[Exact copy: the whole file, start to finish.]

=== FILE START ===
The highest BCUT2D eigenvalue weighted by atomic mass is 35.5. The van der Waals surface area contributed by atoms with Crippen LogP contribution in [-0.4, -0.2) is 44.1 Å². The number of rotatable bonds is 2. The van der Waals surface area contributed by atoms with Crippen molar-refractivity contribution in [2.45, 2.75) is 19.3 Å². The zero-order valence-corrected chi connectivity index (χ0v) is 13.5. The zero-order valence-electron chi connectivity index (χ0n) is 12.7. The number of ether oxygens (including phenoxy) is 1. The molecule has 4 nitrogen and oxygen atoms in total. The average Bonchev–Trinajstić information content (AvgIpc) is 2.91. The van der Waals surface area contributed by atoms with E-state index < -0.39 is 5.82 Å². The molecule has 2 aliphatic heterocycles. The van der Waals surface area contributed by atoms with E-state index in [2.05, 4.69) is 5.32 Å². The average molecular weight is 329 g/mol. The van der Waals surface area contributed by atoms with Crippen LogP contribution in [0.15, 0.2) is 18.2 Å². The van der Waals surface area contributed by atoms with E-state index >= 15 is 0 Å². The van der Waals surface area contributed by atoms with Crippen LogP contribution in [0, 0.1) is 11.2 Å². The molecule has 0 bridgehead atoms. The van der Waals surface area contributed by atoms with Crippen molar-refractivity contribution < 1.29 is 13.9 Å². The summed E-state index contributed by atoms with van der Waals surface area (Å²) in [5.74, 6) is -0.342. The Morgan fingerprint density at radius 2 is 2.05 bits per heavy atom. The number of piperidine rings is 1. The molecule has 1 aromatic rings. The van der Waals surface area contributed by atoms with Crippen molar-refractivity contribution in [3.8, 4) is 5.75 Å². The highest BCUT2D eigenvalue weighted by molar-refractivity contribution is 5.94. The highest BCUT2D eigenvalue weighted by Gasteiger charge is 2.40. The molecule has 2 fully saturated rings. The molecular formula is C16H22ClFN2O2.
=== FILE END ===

The highest BCUT2D eigenvalue weighted by atomic mass is 35.5. The van der Waals surface area contributed by atoms with Crippen LogP contribution in [-0.4, -0.2) is 44.1 Å². The number of rotatable bonds is 2. The van der Waals surface area contributed by atoms with Crippen molar-refractivity contribution in [2.45, 2.75) is 19.3 Å². The zero-order valence-corrected chi connectivity index (χ0v) is 13.5. The zero-order valence-electron chi connectivity index (χ0n) is 12.7. The number of ether oxygens (including phenoxy) is 1. The molecule has 4 nitrogen and oxygen atoms in total. The average Bonchev–Trinajstić information content (AvgIpc) is 2.91. The van der Waals surface area contributed by atoms with E-state index < -0.39 is 5.82 Å². The molecule has 2 aliphatic heterocycles. The van der Waals surface area contributed by atoms with E-state index in [2.05, 4.69) is 5.32 Å². The average molecular weight is 329 g/mol. The van der Waals surface area contributed by atoms with Crippen LogP contribution in [0.15, 0.2) is 18.2 Å². The van der Waals surface area contributed by atoms with E-state index >= 15 is 0 Å². The van der Waals surface area contributed by atoms with Crippen LogP contribution in [0, 0.1) is 11.2 Å². The molecule has 0 bridgehead atoms. The van der Waals surface area contributed by atoms with Crippen molar-refractivity contribution < 1.29 is 13.9 Å². The summed E-state index contributed by atoms with van der Waals surface area (Å²) in [5.74, 6) is -0.342. The Morgan fingerprint density at radius 2 is 2.05 bits per heavy atom. The number of piperidine rings is 1. The molecule has 1 aromatic rings. The van der Waals surface area contributed by atoms with Crippen molar-refractivity contribution in [3.8, 4) is 5.75 Å². The highest BCUT2D eigenvalue weighted by molar-refractivity contribution is 5.94. The highest BCUT2D eigenvalue weighted by Gasteiger charge is 2.40. The molecule has 2 fully saturated rings. The molecular formula is C16H22ClFN2O2.